The Real Lender on Your Mortgage Could Be the Federal Reserve
(Bloomberg Businessweek) -- Why, again, is the Federal Reserve adding $40 billion a month to its holdings of mortgage-backed securities when the mortgage market doesn’t seem to need any federal assistance?
After all, the national average for a 30-year fixed-rate mortgage loan is 3.02%, according to the latest survey by mortgage buyer Freddie Mac Corp. That’s up only a bit from the less than 2.7% in January and February, the lowest in records going back to 1971. Cheap loans are fueling a historic rise in home prices that’s making homeowners rich on paper but crushing would-be first-time buyers: The S&P CoreLogic Case-Shiller index of U.S. property values climbed 14.6% in April from a year ago, the biggest gain in data going back to 1988.
When you get a loan from a bank or a nonbank lender, there’s a good chance it will be packaged into a mortgage-backed security and sold to investors, and there’s a good chance the ultimate holder will be the Federal Reserve. Which means the Fed could be financing your mortgage. In the week ended June 23, the Federal Reserve owned $2.35 trillion in MBS, according to the Fed’s H.4.1 statistical release. The Securities Industry and Financial Markets Association (Sifma) reports there were $8.44 trillion in the securities guaranteed by Fannie Mae, Freddie Mac, or Ginnie Mae at the end of 2020, meaning the Fed owns more than a quarter of the MBS market.
The Fed bought 47% of the net issuance of MBS in the fourth quarter, if you go by its $120 billion quarterly increase in holdings and Sifma figures showing that the total of outstanding MBS grew by $257 billion. True, not all mortgages are packaged into agency securities the Fed buys. The government-sponsored enterprises’ share of first-lien mortgage originations in the third quarter of 2020 was 61.9%. That share fluctuates, as does total issuance. Back of the napkin, though, multiplying 47% by 62% gives you about 30% of the overall U.S. mortgage market being financed by the Federal Reserve.
On June 29, Federal Reserve Governor Christopher Waller said it might be time to start cutting back on the Fed’s support for housing. “I think it’s an easy sell to the public,” he told Bloomberg Television. “The housing market is on fire. We should think carefully about doing MBS purchases, and if we were to taper those first that wouldn’t necessarily be a big issue.”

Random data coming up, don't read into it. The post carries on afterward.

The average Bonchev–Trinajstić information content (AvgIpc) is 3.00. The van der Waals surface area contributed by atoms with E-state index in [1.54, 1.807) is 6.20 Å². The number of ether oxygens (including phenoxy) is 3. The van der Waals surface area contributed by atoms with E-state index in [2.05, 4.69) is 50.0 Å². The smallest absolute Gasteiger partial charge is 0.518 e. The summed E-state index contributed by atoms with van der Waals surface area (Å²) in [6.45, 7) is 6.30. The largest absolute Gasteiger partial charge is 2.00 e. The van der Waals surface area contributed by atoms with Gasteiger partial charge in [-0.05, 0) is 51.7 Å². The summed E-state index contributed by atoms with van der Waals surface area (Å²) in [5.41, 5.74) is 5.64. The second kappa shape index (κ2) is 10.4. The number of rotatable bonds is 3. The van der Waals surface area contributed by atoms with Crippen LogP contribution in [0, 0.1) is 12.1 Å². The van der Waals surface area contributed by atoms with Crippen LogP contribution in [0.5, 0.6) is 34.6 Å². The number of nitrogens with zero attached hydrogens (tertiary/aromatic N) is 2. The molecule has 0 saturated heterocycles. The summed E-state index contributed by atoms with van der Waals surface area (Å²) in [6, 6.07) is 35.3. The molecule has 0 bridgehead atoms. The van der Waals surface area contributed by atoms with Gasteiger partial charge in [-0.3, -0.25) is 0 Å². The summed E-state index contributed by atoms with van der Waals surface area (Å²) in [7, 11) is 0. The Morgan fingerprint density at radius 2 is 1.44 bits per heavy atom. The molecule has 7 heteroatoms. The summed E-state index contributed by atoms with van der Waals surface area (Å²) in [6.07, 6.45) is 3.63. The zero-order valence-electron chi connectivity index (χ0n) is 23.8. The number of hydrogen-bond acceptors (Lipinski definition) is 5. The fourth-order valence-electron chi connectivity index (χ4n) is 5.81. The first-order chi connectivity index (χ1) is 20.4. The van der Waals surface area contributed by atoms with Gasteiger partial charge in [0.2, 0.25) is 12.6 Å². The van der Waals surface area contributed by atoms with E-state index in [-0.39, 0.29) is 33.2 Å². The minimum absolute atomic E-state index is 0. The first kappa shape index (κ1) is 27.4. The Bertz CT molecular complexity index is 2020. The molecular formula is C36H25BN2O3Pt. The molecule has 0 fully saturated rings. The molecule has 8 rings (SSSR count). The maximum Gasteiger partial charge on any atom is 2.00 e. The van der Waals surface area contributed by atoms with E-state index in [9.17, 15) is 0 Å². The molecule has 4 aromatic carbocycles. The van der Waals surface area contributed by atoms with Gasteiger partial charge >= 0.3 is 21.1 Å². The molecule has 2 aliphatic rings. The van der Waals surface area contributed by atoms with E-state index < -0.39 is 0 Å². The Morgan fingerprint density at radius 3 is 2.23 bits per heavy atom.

Fed Chair Jerome Powell is trying to keep the Federal Open Market Committee united behind continuing to buy MBS and Treasuries as a way to hold down interest rates and promote economic growth. The recovery, he says, is incomplete. The U.S. still had 7 million fewer people employed this May than in February 2020, before the pandemic struck. But he hasn’t done a wonderful job of articulating why buying MBS is the right medicine for the economy. It is not, he says—not—a way to support the housing market. Read this somewhat confusing excerpt from the Fed’s official transcript[MOVED LINK TO ‘TRANSCRIPT’] of the FOMC press conference in April, where Powell responds to a question from Greg Robb of MarketWatch:
CHAIR POWELL: Yes. I, I mean, we’re—we started buying MBS because the mortgage-backed security market was, was really experiencing severe dysfunction, and we’ve sort of, sort of articulated, you know, what our exit path is from that. It’s not meant to provide direct assistance to, to the housing market. That was never the intent. It was really just to keep that as—it’s a very close relation to the Treasury market and a very important market on its own. And so that’s, that’s why we, we bought as we did during the Global Financial Crisis. We bought MBS, too. Again, not, not an intention to send help to the housing market, which was, which was really not, not a problem this time at all. So—and, you know, it’s, it’s a situation where we will, we will taper asset purchases when the time comes to do that, and those, those purchases will come to zero over time. And that time is not yet.
A better argument might have been, “Look, we’re a big player, so we try to spread our money around. Yields on Treasuries and MBS are linked, because investors choose between them. Buying MBS helps hold down interest rates on Treasuries and vice versa. All kinds of other interest rates consumers and businesses pay are pushed down when we buy Treasuries and MBS.”
Or something like that. A market intervention as big and enduring as the Fed’s in housing finance requires a strong and understandable justification.
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